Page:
Stacy’s Grace

Stacy was one of my first and favorite personal training clients.


A petite woman who was completing a masters in social work and had as much curly red hair as she had anything else, Stacy’s chronic back pain and the fact that she lost her mother to Cancer at an early age always ran in the background of our training sessions. Looking back on it now, those two facts were probably related but I wasn’t smart enough to realize it at the time.


But these details are somewhat irrelevant to the story. Stacy was always friendly, came in with a great attitude and displayed a squat pattern that had me convinced she could have been an Olympian had she pursued athletics rather than an advanced degree.


One late afternoon we were training in the corner of the gym and I was having Stacy perform a dumbbell complex – a challenging series of multiple exercises performed with one set of weights with no rest as you transition from one movement to the next.


Stacy was blowing through this. Bouncing off her joints as she rocketed to the bottom of a squat or pressed the weights overhead.


As I stood idly watching I didn’t realize I was being watched as well. The owner of the gym – and one of my biggest training mentors – had a birds eye view of the session from his perch atop of a treadmill and called me over between sets.


“What the fuck are you doing?” he asked.


“She’s not showing any control of the movements. And should she even be doing that in the first place.”


I was humiliated and mortified. Not that I got called out but rather because I was doing a shitty job.


This leads me directly to lesson one of this post: you cannot be (nor should you accept your trainer being) lazy when it comes to programming and coaching. My clients deserved a more thoughtful approach and I was razzle-dazzling them with new concepts and ideas rather than sticking to what they needed and making sure they did those things incredibly well.


More than anything else you’ll read here, this is the lesson – the concept of simplicity and proper training application – that has become deeply, deeply ingrained. It’s the backbone of our gym. Do what our training population needs. Make sure everyone does it to a standard and the best of their ability. Don’t do anything just because it’s new, trendy or flashy. Take it seriously. Do what works.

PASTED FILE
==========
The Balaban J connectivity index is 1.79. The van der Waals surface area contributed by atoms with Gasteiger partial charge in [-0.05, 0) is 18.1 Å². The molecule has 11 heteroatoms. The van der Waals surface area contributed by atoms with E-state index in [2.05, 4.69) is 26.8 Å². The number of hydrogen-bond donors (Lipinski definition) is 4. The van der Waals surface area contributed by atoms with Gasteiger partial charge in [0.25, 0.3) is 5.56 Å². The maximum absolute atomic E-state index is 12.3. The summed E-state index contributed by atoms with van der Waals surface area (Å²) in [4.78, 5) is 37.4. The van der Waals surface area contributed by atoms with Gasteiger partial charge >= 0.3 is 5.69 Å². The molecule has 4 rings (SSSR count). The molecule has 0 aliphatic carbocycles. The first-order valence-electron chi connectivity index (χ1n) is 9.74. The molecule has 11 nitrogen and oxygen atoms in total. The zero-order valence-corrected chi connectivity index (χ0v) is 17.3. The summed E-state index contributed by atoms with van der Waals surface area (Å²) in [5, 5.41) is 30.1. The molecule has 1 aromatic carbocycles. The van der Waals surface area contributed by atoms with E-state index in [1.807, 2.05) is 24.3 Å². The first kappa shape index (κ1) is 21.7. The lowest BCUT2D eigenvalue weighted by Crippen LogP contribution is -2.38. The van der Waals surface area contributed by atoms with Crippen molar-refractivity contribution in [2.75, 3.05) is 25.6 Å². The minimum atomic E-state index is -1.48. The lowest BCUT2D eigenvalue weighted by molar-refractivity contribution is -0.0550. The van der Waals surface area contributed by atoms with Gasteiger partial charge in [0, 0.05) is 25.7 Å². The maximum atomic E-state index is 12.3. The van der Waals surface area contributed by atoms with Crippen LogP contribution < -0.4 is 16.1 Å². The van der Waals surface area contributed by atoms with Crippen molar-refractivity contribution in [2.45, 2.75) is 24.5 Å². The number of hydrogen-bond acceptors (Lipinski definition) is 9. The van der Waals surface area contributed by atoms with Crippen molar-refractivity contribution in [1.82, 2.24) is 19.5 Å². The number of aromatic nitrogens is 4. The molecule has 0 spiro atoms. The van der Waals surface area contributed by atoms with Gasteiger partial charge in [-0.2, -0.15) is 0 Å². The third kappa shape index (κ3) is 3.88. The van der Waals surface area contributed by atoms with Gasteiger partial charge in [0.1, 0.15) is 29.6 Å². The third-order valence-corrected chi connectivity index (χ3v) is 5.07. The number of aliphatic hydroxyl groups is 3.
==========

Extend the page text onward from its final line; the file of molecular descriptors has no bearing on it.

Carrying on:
OK, back to my story.


After licking my wounds for a bit, I decided to take action.

I got home late that night, popped open my laptop, made a list of all my clients, analyzed and categorized the training programs I had them on, the challenges each of them faced and how I thought to address them.

I then emailed this to the owners and managers of the gym.


“Here is who I’ve got. Here is what I’m doing with them. Here is what I’m thinking. I’m happy to accept any feedback in order to make this better.”


The top brass was very impressed with this move.


“This is great Dan.”


“We appreciate you taking the time to think this through.”


“We should have all of our training staff do this.”


And while I appreciated the accolades and felt slightly better about my earlier misgivings, the absolute worst thing possible happened.


Nothing.


No follow up from management. No advice given. Not another mention of it the next day, the next week or for the remainder of my time at that facility. I would have been happier if they told me all of my plans and thoughts were garbage. That I was thinking about it all wrong. But I didn’t even get that. I got nothing.


And this leads me to the second important lesson of this post: If you are going to demand standards from people, you have to have the support system in place to help them meet or exceed that standard.


I was willing to put in the work but my skills were limited. I was called out and reached out for help. And I got nothing.


And that is way worse, in my opinion, then getting called out in the middle of a session.


It’s okay to command excellence from the people representing you. If you run a business, I’d say it’s mandatory.


But as a leader you need to meet people more than halfway.


And if you are fortunate enough for them to cry out for it, consider yourself lucky.


Helping someone who raises their hand asking for help is what leadership truly is.


I’ve run into Stacy a few times recently. Turns out she lives fairly close to me and we often ride the same train. She’s doing great. Married. Two little kids. She started her own practice.


After about the third time seeing her, without much else to talk about, I sheepishly mentioned the above story. It’s honestly the only remarkable memory I have of our training together.


I’m not sure what I was expecting her reaction to be. Disappointment? Confusion? Apathy?


But after pausing for a second she said what is probably the most wonderful thing possible given the circumstances.


“Dan, the fact that you even remember this and it still bothers you more than ten years later just goes to show how much you cared about me and your clients. So thank you for that.”


Fuck. How gracious can one person be?


She was one of my favorites for a reason.